Total Solar Eclipse Graces the Sky

Graphic by Anya Jordan/SF Foghorn

Out of all the weeks to say “I hate Mondays,” this is not the one! On Monday, Apr. 8, a total solar eclipse graced North America’s sky, the first since 2017. People across the continent took to the streets with protective glasses in hand to catch a glimpse of the shining phenomenon. 

The National Aeronautics and Space Administration (NASA) stated, “A total solar eclipse happens when the Moon passes between the Sun and Earth, completely blocking the face of the Sun. The sky will darken as if it were dawn or dusk.” 

Andrew Franknoi, a professor of astronomy at the Fromm Institute here at USF, said to ABC7 last week, “We call eclipses the Super Bowl of sky spectacles. And I think it justly deserves that name, at least a total eclipse does.”

The last total solar eclipse happened in 2017, with the path of totality spanning across North America from Oregon to South Carolina, making it the “first eclipse in 99 years visible across the country,” according to CBS News.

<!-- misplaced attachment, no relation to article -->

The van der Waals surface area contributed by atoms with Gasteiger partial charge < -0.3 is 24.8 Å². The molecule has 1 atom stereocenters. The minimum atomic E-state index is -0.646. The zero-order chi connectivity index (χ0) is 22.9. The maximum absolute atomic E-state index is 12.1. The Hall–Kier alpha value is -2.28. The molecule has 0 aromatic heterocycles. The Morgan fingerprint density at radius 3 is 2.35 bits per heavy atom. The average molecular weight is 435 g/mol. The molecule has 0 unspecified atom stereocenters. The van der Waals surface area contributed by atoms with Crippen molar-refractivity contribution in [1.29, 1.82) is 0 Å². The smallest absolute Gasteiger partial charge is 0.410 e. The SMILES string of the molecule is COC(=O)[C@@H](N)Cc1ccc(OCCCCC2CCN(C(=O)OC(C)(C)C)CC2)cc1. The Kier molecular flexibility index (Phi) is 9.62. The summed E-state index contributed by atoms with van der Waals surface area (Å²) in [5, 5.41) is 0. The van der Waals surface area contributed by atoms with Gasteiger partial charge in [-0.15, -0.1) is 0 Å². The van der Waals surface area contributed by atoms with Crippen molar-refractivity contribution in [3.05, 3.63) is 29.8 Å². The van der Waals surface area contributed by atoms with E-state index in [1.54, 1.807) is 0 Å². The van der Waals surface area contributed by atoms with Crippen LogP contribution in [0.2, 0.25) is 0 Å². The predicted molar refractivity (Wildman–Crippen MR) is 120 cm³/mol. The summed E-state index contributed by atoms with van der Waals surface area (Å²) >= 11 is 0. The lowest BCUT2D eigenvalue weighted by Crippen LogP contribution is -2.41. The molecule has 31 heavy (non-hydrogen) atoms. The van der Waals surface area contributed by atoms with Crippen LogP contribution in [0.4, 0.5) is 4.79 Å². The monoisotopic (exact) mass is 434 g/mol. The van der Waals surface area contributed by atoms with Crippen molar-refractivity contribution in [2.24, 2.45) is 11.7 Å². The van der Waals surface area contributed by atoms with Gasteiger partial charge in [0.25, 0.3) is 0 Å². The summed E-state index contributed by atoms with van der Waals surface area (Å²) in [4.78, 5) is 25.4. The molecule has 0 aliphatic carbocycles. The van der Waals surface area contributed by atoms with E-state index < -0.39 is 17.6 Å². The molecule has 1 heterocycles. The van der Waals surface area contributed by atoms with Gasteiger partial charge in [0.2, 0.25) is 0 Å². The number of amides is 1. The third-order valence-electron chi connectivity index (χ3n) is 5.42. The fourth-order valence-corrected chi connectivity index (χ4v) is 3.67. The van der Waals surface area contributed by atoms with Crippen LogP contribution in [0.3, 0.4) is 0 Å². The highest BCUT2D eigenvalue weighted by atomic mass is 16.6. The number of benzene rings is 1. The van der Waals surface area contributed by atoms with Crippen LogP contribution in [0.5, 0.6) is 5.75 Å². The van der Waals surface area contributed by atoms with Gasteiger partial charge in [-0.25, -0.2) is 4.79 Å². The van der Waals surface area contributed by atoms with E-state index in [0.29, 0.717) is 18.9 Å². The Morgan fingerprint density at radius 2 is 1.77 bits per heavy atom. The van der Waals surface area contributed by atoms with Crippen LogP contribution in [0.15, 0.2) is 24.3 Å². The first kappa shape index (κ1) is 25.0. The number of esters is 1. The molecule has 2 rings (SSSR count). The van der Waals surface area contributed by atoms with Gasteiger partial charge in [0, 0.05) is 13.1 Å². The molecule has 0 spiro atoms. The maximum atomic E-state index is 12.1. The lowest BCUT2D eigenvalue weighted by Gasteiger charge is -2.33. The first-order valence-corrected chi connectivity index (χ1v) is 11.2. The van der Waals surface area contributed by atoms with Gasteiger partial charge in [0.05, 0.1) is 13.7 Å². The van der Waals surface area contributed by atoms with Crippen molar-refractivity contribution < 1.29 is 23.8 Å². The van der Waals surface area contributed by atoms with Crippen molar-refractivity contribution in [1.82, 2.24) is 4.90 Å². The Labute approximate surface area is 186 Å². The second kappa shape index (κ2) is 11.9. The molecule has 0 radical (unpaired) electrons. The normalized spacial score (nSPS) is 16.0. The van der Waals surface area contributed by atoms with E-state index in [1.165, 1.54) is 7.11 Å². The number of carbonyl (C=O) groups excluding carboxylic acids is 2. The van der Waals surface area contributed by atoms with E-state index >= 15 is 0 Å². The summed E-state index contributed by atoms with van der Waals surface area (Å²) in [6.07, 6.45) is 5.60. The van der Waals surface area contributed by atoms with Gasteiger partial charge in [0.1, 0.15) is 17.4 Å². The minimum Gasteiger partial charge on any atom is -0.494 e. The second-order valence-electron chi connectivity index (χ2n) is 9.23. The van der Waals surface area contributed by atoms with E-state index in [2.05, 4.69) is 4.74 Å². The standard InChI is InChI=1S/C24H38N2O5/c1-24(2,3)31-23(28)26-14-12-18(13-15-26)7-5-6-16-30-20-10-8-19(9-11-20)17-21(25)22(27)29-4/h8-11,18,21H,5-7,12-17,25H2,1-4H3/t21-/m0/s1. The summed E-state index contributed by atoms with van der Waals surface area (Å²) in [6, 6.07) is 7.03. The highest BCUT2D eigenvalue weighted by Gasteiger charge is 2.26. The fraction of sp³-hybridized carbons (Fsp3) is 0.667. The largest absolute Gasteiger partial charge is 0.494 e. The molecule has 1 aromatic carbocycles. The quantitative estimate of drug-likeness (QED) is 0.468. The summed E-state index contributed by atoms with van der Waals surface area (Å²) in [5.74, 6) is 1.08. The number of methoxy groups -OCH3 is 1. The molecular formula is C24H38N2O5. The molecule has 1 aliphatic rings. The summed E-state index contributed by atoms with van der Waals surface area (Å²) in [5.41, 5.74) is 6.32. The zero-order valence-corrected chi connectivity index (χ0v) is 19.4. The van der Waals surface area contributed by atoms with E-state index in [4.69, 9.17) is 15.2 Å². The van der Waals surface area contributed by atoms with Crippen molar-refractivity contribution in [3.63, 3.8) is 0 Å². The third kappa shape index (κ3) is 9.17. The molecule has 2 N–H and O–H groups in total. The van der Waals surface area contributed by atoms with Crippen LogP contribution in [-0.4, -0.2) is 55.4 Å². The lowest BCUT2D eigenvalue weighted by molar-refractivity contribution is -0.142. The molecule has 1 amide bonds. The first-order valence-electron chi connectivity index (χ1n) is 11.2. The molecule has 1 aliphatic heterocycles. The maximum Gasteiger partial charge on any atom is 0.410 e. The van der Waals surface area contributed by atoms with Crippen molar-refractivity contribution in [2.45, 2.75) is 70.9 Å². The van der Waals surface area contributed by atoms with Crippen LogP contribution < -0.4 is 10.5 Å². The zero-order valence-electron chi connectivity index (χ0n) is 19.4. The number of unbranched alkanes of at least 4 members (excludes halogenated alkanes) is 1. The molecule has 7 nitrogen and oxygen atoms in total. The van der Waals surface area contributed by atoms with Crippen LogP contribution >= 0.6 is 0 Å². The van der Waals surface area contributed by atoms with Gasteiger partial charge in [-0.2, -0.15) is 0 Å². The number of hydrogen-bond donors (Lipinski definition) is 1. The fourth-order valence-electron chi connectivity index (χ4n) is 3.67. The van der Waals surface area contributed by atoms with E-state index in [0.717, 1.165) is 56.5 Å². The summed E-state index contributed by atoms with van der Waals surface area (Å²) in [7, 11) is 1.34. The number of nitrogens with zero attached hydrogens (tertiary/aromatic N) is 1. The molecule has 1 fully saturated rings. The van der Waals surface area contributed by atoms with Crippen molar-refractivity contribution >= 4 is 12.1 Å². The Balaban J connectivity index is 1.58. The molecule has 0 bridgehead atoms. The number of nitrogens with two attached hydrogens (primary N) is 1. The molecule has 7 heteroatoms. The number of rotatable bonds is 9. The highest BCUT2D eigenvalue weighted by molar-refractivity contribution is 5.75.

This year, 15 U.S. states got a full view of the eclipse, as they fell within the 100-mile wide “path of totality” spanning from Mexico’s Pacific coast, across Texas to Maine, and into Canada as well. 

The view from Lone Mountain was not as spectacular as many had hoped. Here in San Francisco, we got a “partial view,” since the moon only covered 45% of the sun’s surface, according to NASA. The eclipse started at 10:14 a.m. and peaked at 11:13 a.m., when the crescent- shaped sun was most visible. 

The Foghorn asked a few students their thoughts about the eclipse. 

Julianna Sangalang, sophomore design major 

“I didn’t take out time of my day to see a partial eclipse…. I can see it on TikTok instead. I used to look at the sun all the time as a kid and I think that’s why I have such bad eyesight now.” 

Alyssa Flores, sophomore fine arts major 

“I read somewhere that this eclipse is supposed to trigger a positive transformation, so I’m hoping that means I’ll pass my finals this semester.”

Gabriela Marcucci, sophomore museum studies major 

“I heard you have to wear red during an eclipse to call in good health, so I called my dad back home and told him to put something red on our dog.” 

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